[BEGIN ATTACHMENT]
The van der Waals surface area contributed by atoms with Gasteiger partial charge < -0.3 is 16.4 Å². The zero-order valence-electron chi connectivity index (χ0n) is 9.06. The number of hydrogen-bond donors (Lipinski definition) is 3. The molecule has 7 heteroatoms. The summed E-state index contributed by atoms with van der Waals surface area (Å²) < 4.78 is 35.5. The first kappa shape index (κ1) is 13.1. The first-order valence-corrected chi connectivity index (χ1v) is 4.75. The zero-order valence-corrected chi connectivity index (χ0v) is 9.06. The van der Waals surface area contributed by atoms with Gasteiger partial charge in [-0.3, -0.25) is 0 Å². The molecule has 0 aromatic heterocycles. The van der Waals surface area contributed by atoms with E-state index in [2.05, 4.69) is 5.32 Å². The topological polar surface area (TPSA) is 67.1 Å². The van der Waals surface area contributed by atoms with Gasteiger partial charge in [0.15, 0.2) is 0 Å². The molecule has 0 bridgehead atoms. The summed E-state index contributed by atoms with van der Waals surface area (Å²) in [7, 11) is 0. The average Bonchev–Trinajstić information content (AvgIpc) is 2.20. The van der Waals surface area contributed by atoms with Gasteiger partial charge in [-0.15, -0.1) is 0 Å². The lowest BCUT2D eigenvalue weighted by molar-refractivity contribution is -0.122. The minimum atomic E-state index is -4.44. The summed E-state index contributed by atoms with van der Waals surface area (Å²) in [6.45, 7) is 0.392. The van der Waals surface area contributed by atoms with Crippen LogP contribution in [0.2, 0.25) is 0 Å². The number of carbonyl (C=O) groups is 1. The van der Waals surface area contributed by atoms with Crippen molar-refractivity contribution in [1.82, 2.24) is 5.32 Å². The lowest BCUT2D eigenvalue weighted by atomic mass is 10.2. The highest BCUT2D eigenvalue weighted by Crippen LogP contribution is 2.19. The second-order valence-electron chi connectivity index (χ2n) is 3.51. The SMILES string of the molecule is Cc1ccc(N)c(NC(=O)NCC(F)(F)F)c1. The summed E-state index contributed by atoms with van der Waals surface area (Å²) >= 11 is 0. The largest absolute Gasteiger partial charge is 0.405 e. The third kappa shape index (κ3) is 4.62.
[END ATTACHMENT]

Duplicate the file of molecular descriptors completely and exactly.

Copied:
The van der Waals surface area contributed by atoms with Gasteiger partial charge < -0.3 is 16.4 Å². The zero-order valence-electron chi connectivity index (χ0n) is 9.06. The number of hydrogen-bond donors (Lipinski definition) is 3. The molecule has 7 heteroatoms. The summed E-state index contributed by atoms with van der Waals surface area (Å²) < 4.78 is 35.5. The first kappa shape index (κ1) is 13.1. The first-order valence-corrected chi connectivity index (χ1v) is 4.75. The zero-order valence-corrected chi connectivity index (χ0v) is 9.06. The van der Waals surface area contributed by atoms with Gasteiger partial charge in [-0.3, -0.25) is 0 Å². The molecule has 0 aromatic heterocycles. The van der Waals surface area contributed by atoms with E-state index in [2.05, 4.69) is 5.32 Å². The topological polar surface area (TPSA) is 67.1 Å². The van der Waals surface area contributed by atoms with Gasteiger partial charge in [0.15, 0.2) is 0 Å². The molecule has 0 bridgehead atoms. The summed E-state index contributed by atoms with van der Waals surface area (Å²) in [7, 11) is 0. The average Bonchev–Trinajstić information content (AvgIpc) is 2.20. The van der Waals surface area contributed by atoms with Gasteiger partial charge in [-0.15, -0.1) is 0 Å². The lowest BCUT2D eigenvalue weighted by molar-refractivity contribution is -0.122. The minimum atomic E-state index is -4.44. The summed E-state index contributed by atoms with van der Waals surface area (Å²) in [6.45, 7) is 0.392. The van der Waals surface area contributed by atoms with Crippen LogP contribution in [0.2, 0.25) is 0 Å². The number of carbonyl (C=O) groups is 1. The van der Waals surface area contributed by atoms with Crippen molar-refractivity contribution in [1.82, 2.24) is 5.32 Å². The lowest BCUT2D eigenvalue weighted by atomic mass is 10.2. The highest BCUT2D eigenvalue weighted by Crippen LogP contribution is 2.19. The second-order valence-electron chi connectivity index (χ2n) is 3.51. The SMILES string of the molecule is Cc1ccc(N)c(NC(=O)NCC(F)(F)F)c1. The summed E-state index contributed by atoms with van der Waals surface area (Å²) >= 11 is 0. The largest absolute Gasteiger partial charge is 0.405 e. The third kappa shape index (κ3) is 4.62.